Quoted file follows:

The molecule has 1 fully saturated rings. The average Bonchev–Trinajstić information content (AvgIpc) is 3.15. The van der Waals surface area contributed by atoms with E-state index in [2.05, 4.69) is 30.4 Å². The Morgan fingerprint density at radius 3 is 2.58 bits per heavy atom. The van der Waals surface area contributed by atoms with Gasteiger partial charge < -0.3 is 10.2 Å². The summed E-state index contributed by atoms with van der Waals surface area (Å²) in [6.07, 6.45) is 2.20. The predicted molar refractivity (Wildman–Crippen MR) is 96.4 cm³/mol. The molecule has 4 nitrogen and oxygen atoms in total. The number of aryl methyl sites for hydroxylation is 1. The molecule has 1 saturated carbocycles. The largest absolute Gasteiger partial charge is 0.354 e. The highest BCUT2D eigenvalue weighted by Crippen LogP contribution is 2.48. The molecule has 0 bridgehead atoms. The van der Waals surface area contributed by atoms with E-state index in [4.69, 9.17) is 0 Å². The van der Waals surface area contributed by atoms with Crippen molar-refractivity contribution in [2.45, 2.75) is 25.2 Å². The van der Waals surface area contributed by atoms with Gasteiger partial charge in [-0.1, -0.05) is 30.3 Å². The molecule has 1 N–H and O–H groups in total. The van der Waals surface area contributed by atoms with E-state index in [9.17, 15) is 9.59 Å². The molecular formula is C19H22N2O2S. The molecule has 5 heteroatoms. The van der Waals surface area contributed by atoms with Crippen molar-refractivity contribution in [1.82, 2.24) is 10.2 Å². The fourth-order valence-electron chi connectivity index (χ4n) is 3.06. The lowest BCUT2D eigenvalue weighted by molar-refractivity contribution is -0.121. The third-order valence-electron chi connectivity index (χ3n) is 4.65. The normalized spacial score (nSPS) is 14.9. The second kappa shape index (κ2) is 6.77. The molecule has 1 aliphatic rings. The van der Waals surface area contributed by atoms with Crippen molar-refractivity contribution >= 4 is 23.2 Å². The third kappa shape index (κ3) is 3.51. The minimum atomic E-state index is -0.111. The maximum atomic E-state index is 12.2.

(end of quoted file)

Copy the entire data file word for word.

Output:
The molecule has 1 fully saturated rings. The average Bonchev–Trinajstić information content (AvgIpc) is 3.15. The van der Waals surface area contributed by atoms with E-state index in [2.05, 4.69) is 30.4 Å². The Morgan fingerprint density at radius 3 is 2.58 bits per heavy atom. The van der Waals surface area contributed by atoms with Gasteiger partial charge < -0.3 is 10.2 Å². The summed E-state index contributed by atoms with van der Waals surface area (Å²) in [6.07, 6.45) is 2.20. The predicted molar refractivity (Wildman–Crippen MR) is 96.4 cm³/mol. The molecule has 4 nitrogen and oxygen atoms in total. The number of aryl methyl sites for hydroxylation is 1. The molecule has 1 saturated carbocycles. The largest absolute Gasteiger partial charge is 0.354 e. The highest BCUT2D eigenvalue weighted by Crippen LogP contribution is 2.48. The molecule has 0 bridgehead atoms. The van der Waals surface area contributed by atoms with E-state index in [4.69, 9.17) is 0 Å². The van der Waals surface area contributed by atoms with Crippen molar-refractivity contribution in [2.45, 2.75) is 25.2 Å². The van der Waals surface area contributed by atoms with Gasteiger partial charge in [-0.1, -0.05) is 30.3 Å². The molecule has 1 N–H and O–H groups in total. The van der Waals surface area contributed by atoms with E-state index in [9.17, 15) is 9.59 Å². The molecular formula is C19H22N2O2S. The molecule has 5 heteroatoms. The van der Waals surface area contributed by atoms with Crippen molar-refractivity contribution in [1.82, 2.24) is 10.2 Å². The fourth-order valence-electron chi connectivity index (χ4n) is 3.06. The lowest BCUT2D eigenvalue weighted by molar-refractivity contribution is -0.121. The third-order valence-electron chi connectivity index (χ3n) is 4.65. The normalized spacial score (nSPS) is 14.9. The second kappa shape index (κ2) is 6.77. The molecule has 1 aliphatic rings. The van der Waals surface area contributed by atoms with Crippen molar-refractivity contribution >= 4 is 23.2 Å². The third kappa shape index (κ3) is 3.51. The minimum atomic E-state index is -0.111. The maximum atomic E-state index is 12.2.